Since being asked to Chair the FIH’s new High Performance Committee I have had to answer some important questions. Firstly, why the need for this Committee and isn’t High Performance really just Coaching dressed up in other kit?
The short answer is that High Performance is much more than coaching. It is the all-embracing and inter-related disciplines and activities that ensure that players, especially elite players, can produce the optimum performance on and off the field of play.
This is not only about coaching, but medical especially physiological and dietary input, psychology and motivation, assimilation of relevant hockey specific knowledge, for example the rules and other tactical approaches to the game, knowledge including life skills, adapting to arduous travel and changed circumstances, etc.
Thus a top athlete or player has to be prepared holistically to optimize performance as part of a team and its special environment. Within a successful team environment there are dynamics and relationships that must also be nurtured.
Often elements of a team build a specific dynamic such as the defence that pride themselves as a unit with special tasks. I remember a few years back the Canadian Men’s Team’s defenders had a mantra: “Back four shut the door!” They were determined to not give away goals for the team’s sake.
We also need to escalate this above single national teams to National Associations who have a range of national teams of both genders competing at various levels, (Olympics, World Cup, Junior World Cups, etc).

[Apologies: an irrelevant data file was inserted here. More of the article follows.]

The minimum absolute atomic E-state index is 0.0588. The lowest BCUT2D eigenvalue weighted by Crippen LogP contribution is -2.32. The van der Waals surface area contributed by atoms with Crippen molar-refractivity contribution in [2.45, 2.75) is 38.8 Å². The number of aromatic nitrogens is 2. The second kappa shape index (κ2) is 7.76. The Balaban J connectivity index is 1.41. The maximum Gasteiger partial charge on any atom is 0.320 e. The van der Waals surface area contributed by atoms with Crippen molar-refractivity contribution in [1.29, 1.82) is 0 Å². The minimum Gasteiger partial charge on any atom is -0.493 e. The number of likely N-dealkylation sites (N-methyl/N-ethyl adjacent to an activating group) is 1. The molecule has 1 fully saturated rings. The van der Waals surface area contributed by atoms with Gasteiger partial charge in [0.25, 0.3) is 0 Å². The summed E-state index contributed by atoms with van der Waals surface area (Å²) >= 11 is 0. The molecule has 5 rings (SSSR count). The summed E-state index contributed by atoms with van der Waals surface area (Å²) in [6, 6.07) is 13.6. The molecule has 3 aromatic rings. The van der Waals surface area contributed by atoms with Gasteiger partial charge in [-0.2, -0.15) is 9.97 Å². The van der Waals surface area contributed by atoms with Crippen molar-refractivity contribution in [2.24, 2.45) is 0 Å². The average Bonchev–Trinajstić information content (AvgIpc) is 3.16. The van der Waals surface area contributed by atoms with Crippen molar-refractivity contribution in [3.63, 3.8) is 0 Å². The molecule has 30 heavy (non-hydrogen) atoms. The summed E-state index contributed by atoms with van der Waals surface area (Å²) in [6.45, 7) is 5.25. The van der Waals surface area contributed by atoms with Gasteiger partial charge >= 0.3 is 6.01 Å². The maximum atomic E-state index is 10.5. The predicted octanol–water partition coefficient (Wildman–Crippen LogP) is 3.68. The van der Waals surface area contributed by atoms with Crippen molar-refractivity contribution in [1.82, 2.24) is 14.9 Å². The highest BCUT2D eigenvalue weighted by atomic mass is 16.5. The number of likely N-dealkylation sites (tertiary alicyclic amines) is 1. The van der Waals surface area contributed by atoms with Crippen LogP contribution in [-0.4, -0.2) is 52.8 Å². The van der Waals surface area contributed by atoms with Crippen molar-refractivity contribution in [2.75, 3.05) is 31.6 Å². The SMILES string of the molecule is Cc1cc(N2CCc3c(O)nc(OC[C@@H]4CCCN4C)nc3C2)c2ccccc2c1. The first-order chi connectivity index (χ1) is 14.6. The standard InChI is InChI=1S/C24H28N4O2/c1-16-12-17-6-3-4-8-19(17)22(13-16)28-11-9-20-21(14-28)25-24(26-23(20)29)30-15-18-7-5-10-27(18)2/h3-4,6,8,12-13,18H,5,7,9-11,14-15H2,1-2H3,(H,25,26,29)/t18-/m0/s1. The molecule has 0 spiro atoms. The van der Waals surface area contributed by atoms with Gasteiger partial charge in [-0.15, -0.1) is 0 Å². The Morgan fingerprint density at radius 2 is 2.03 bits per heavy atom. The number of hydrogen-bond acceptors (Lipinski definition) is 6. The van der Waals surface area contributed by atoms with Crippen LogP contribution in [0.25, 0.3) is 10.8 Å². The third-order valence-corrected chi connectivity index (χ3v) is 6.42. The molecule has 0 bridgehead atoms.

The activities of all these teams, the preparation and playing programmes need to be co-ordinated and resourced. For winning nations it is imperative that their National Associations have High Performance Programmes. Probably the Top 12 Nations in the world have this, maybe even the Top 15 but I doubt it extends much further and even the quality and ambit of these Programmes probably differs significantly. These should also include the continuum of nurturing or growing talented young national players and youth through their age groups on a programme that is consistent and all- embracing to ensure a transition to senior National Teams and their environment is smooth if not seamless.
The task ahead for the FIH’s High Performance Committee is to improve High Performance Programmes where they exist, help to initiate them where they do not yet exist and generally assist National Associations throughout World hockey to raise the professionalism and quality of these vital inputs. This will undoubtedly also result in greater depth in world hockey, improved playing standards and more fulfilled players/athletes.
It will also enable us to build a virtual library and data base to assist National Associations and the world of hockey at large.
A further vital by-product or task of the Committee will be to consult with, inter alia, top coaches, umpires, medical experts, equipment experts and all allied professionals to prepare recommendations for the Executive Board on how to improve the quality of hockey internationally – something that I was passionate about in my previous role as Chairman of the Competitions Committee, and a major objective embraced by the FIH and our Executive Board.